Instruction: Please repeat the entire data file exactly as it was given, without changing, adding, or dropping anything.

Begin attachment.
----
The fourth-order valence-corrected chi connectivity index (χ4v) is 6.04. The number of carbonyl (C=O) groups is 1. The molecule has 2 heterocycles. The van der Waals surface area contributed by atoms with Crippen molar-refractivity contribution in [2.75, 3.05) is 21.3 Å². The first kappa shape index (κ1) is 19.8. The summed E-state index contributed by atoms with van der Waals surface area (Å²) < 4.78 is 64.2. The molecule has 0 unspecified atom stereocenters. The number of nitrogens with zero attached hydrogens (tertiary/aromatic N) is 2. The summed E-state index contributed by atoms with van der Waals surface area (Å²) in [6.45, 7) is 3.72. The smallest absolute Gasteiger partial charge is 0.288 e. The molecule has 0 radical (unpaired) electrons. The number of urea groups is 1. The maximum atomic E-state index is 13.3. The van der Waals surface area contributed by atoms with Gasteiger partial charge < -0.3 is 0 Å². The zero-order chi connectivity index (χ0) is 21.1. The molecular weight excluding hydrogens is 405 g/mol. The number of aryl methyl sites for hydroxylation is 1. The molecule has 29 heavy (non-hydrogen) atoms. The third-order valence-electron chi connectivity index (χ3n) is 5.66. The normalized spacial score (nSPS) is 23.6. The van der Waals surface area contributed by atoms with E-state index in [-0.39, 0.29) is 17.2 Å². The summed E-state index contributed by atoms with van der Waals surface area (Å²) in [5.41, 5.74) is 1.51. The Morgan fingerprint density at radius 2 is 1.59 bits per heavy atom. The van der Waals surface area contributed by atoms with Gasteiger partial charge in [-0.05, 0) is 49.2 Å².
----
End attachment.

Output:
The fourth-order valence-corrected chi connectivity index (χ4v) is 6.04. The number of carbonyl (C=O) groups is 1. The molecule has 2 heterocycles. The van der Waals surface area contributed by atoms with Crippen molar-refractivity contribution in [2.75, 3.05) is 21.3 Å². The first kappa shape index (κ1) is 19.8. The summed E-state index contributed by atoms with van der Waals surface area (Å²) < 4.78 is 64.2. The molecule has 0 unspecified atom stereocenters. The number of nitrogens with zero attached hydrogens (tertiary/aromatic N) is 2. The summed E-state index contributed by atoms with van der Waals surface area (Å²) in [6.45, 7) is 3.72. The smallest absolute Gasteiger partial charge is 0.288 e. The molecule has 0 radical (unpaired) electrons. The number of urea groups is 1. The maximum atomic E-state index is 13.3. The van der Waals surface area contributed by atoms with Gasteiger partial charge < -0.3 is 0 Å². The zero-order chi connectivity index (χ0) is 21.1. The molecular weight excluding hydrogens is 405 g/mol. The number of aryl methyl sites for hydroxylation is 1. The molecule has 29 heavy (non-hydrogen) atoms. The third-order valence-electron chi connectivity index (χ3n) is 5.66. The normalized spacial score (nSPS) is 23.6. The van der Waals surface area contributed by atoms with E-state index in [-0.39, 0.29) is 17.2 Å². The summed E-state index contributed by atoms with van der Waals surface area (Å²) in [5.41, 5.74) is 1.51. The Morgan fingerprint density at radius 2 is 1.59 bits per heavy atom. The van der Waals surface area contributed by atoms with Gasteiger partial charge in [-0.05, 0) is 49.2 Å².